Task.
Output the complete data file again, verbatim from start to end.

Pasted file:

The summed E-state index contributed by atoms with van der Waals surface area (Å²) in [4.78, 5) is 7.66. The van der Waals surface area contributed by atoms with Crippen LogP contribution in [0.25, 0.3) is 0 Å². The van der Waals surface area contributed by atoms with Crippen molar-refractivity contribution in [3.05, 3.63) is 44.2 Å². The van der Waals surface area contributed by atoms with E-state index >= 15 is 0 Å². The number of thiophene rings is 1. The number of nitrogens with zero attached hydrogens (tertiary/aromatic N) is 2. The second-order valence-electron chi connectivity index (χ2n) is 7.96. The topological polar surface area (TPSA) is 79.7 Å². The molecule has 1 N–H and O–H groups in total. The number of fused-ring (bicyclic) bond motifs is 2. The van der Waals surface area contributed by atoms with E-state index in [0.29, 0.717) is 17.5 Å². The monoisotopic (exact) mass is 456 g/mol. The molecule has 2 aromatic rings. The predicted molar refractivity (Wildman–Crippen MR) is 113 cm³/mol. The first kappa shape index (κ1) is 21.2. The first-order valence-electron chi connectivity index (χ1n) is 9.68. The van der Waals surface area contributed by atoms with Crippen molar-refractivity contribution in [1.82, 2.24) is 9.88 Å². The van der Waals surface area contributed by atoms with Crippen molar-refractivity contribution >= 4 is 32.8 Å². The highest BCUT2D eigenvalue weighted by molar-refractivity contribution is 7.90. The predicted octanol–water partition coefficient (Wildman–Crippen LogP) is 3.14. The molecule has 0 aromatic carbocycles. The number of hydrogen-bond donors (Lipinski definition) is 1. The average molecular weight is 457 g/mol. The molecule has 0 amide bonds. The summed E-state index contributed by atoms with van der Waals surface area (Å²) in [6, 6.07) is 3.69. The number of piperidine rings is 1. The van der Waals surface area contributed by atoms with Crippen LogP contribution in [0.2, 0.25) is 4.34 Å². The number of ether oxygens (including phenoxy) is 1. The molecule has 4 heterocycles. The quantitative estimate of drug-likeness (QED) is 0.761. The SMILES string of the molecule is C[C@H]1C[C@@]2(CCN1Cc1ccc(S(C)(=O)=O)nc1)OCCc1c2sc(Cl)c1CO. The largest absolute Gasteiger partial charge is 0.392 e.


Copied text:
The summed E-state index contributed by atoms with van der Waals surface area (Å²) in [4.78, 5) is 7.66. The van der Waals surface area contributed by atoms with Crippen LogP contribution in [0.25, 0.3) is 0 Å². The van der Waals surface area contributed by atoms with Crippen molar-refractivity contribution in [3.05, 3.63) is 44.2 Å². The van der Waals surface area contributed by atoms with E-state index >= 15 is 0 Å². The number of thiophene rings is 1. The number of nitrogens with zero attached hydrogens (tertiary/aromatic N) is 2. The second-order valence-electron chi connectivity index (χ2n) is 7.96. The topological polar surface area (TPSA) is 79.7 Å². The molecule has 1 N–H and O–H groups in total. The number of fused-ring (bicyclic) bond motifs is 2. The van der Waals surface area contributed by atoms with E-state index in [0.29, 0.717) is 17.5 Å². The monoisotopic (exact) mass is 456 g/mol. The molecule has 2 aromatic rings. The predicted molar refractivity (Wildman–Crippen MR) is 113 cm³/mol. The first kappa shape index (κ1) is 21.2. The first-order valence-electron chi connectivity index (χ1n) is 9.68. The van der Waals surface area contributed by atoms with Crippen molar-refractivity contribution in [1.82, 2.24) is 9.88 Å². The van der Waals surface area contributed by atoms with Crippen molar-refractivity contribution >= 4 is 32.8 Å². The highest BCUT2D eigenvalue weighted by molar-refractivity contribution is 7.90. The predicted octanol–water partition coefficient (Wildman–Crippen LogP) is 3.14. The molecule has 0 aromatic carbocycles. The number of hydrogen-bond donors (Lipinski definition) is 1. The average molecular weight is 457 g/mol. The molecule has 0 amide bonds. The summed E-state index contributed by atoms with van der Waals surface area (Å²) in [6, 6.07) is 3.69. The number of piperidine rings is 1. The van der Waals surface area contributed by atoms with Crippen LogP contribution in [0.2, 0.25) is 4.34 Å². The number of ether oxygens (including phenoxy) is 1. The molecule has 4 heterocycles. The quantitative estimate of drug-likeness (QED) is 0.761. The SMILES string of the molecule is C[C@H]1C[C@@]2(CCN1Cc1ccc(S(C)(=O)=O)nc1)OCCc1c2sc(Cl)c1CO. The largest absolute Gasteiger partial charge is 0.392 e.